March 21, 2019

The remarkably lenient plea deal Jeffrey Epstein reached with federal prosecutors is the best-known case involving the millionaire financier's history of paying underage girls for sex, but one of Epstein's alleged victims also sued one of his alleged enablers, Ghislaine Maxwell. That case was settled before trial for an undisclosed sum in 2017, but U.S. District Judge Robert Sweet had "accepted almost all filings in the case under seal, without specific orders justifying the secrecy." Three parties sued to have the files unsealed, and on Tuesday night, "two mystery litigants" objected, Politico reports.

Since Sweet declined to unseal the files, the U.S. 2nd Court of Appeals is deciding the fate of the documents submitted to court and Sweet's sealed ruling. "Just prior to a court-imposed deadline Tuesday, two anonymous individuals surfaced to object to the unsealing," arguing "they could face unwarranted speculation and embarrassment if the court makes public records from the suit," Politico reports. In the lawsuit, Virginia Giuffre accused Maxwell of sex trafficking by allegedly facilitating Epstein's sexual interactions with teenage girls; Maxwell denied the charge.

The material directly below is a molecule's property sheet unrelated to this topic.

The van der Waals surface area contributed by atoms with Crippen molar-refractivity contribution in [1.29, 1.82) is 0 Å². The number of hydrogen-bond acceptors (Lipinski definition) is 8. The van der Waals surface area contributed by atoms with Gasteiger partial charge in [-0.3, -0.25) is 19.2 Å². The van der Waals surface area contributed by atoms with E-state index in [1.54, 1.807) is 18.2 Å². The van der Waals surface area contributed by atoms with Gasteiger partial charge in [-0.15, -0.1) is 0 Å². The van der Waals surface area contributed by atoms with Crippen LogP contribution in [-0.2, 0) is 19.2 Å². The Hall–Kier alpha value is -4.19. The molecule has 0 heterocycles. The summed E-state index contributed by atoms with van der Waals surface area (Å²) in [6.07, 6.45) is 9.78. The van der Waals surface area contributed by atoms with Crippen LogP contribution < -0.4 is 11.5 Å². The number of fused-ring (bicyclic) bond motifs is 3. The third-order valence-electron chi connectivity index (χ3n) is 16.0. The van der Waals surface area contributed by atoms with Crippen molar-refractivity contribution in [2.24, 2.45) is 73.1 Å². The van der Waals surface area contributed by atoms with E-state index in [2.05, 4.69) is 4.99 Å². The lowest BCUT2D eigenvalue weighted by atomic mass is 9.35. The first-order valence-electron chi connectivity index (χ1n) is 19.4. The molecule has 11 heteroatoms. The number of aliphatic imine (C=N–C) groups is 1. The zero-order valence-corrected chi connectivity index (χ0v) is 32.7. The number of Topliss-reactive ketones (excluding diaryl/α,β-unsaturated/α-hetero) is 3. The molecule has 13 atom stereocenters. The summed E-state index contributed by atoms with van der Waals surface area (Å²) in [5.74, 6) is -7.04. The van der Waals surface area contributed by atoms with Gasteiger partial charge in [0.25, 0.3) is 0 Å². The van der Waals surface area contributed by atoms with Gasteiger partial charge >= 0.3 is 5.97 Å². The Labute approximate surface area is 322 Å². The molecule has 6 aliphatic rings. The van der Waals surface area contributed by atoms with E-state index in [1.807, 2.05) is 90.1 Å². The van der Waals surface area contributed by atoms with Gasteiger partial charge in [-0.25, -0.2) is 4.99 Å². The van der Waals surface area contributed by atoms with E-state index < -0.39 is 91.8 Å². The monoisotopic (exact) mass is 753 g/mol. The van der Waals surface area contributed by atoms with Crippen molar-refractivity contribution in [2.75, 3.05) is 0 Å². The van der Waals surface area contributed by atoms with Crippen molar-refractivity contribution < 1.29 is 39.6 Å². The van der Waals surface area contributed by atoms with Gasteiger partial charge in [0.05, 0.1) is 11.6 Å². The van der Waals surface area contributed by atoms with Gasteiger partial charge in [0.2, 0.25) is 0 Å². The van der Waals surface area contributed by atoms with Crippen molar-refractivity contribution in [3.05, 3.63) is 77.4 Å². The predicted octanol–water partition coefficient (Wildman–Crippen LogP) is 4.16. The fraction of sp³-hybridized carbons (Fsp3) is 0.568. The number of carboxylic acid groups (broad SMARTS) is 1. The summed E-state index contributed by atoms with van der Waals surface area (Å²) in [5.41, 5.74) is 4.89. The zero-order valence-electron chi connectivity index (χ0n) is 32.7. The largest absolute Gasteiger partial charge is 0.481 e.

One of the requests to quash the unsealing was filed on behalf of "John Doe" by Manhattan-based lawyer Nick Lewin and the other by Washington-based attorney Kerrie Campbell on behalf of "J. Doe." The three parties who had requested the files be unsealed were the Miami Herald, alt-right social media personality Mike Cernovich, and prominent lawyer Alan Dershowitz, who said several of the sealed records would disprove allegations from two women that they had sex with him at Epstein's direction. You can read more about the case at Politico. Peter Weber